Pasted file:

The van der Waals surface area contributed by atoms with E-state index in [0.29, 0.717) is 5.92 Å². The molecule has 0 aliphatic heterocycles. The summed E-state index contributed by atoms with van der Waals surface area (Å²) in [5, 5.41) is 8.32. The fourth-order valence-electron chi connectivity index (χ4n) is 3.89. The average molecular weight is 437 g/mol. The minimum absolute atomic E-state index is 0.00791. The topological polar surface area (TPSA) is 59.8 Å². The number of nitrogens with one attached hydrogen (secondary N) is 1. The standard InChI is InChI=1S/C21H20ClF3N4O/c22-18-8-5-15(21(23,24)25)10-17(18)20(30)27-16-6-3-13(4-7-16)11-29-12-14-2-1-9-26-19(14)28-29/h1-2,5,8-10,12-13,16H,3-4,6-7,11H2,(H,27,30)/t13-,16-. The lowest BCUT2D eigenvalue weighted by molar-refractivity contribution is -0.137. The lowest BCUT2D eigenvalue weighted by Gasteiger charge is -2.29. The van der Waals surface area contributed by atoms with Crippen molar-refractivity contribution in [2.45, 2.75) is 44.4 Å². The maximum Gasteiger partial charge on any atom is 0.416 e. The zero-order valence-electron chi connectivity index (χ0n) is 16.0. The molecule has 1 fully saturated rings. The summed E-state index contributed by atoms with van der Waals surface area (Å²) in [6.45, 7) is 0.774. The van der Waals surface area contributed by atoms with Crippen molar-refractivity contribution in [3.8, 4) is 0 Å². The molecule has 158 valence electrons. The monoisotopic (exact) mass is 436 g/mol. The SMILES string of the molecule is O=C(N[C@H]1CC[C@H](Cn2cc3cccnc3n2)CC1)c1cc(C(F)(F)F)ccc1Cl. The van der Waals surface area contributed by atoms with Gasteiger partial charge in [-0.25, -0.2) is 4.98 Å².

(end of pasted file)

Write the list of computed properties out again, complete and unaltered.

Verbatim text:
The van der Waals surface area contributed by atoms with E-state index in [0.29, 0.717) is 5.92 Å². The molecule has 0 aliphatic heterocycles. The summed E-state index contributed by atoms with van der Waals surface area (Å²) in [5, 5.41) is 8.32. The fourth-order valence-electron chi connectivity index (χ4n) is 3.89. The average molecular weight is 437 g/mol. The minimum absolute atomic E-state index is 0.00791. The topological polar surface area (TPSA) is 59.8 Å². The number of nitrogens with one attached hydrogen (secondary N) is 1. The standard InChI is InChI=1S/C21H20ClF3N4O/c22-18-8-5-15(21(23,24)25)10-17(18)20(30)27-16-6-3-13(4-7-16)11-29-12-14-2-1-9-26-19(14)28-29/h1-2,5,8-10,12-13,16H,3-4,6-7,11H2,(H,27,30)/t13-,16-. The lowest BCUT2D eigenvalue weighted by molar-refractivity contribution is -0.137. The lowest BCUT2D eigenvalue weighted by Gasteiger charge is -2.29. The van der Waals surface area contributed by atoms with Crippen molar-refractivity contribution in [2.45, 2.75) is 44.4 Å². The maximum Gasteiger partial charge on any atom is 0.416 e. The zero-order valence-electron chi connectivity index (χ0n) is 16.0. The molecule has 1 fully saturated rings. The summed E-state index contributed by atoms with van der Waals surface area (Å²) in [6.45, 7) is 0.774. The van der Waals surface area contributed by atoms with Crippen molar-refractivity contribution in [3.8, 4) is 0 Å². The molecule has 158 valence electrons. The monoisotopic (exact) mass is 436 g/mol. The SMILES string of the molecule is O=C(N[C@H]1CC[C@H](Cn2cc3cccnc3n2)CC1)c1cc(C(F)(F)F)ccc1Cl. The van der Waals surface area contributed by atoms with Gasteiger partial charge in [-0.25, -0.2) is 4.98 Å².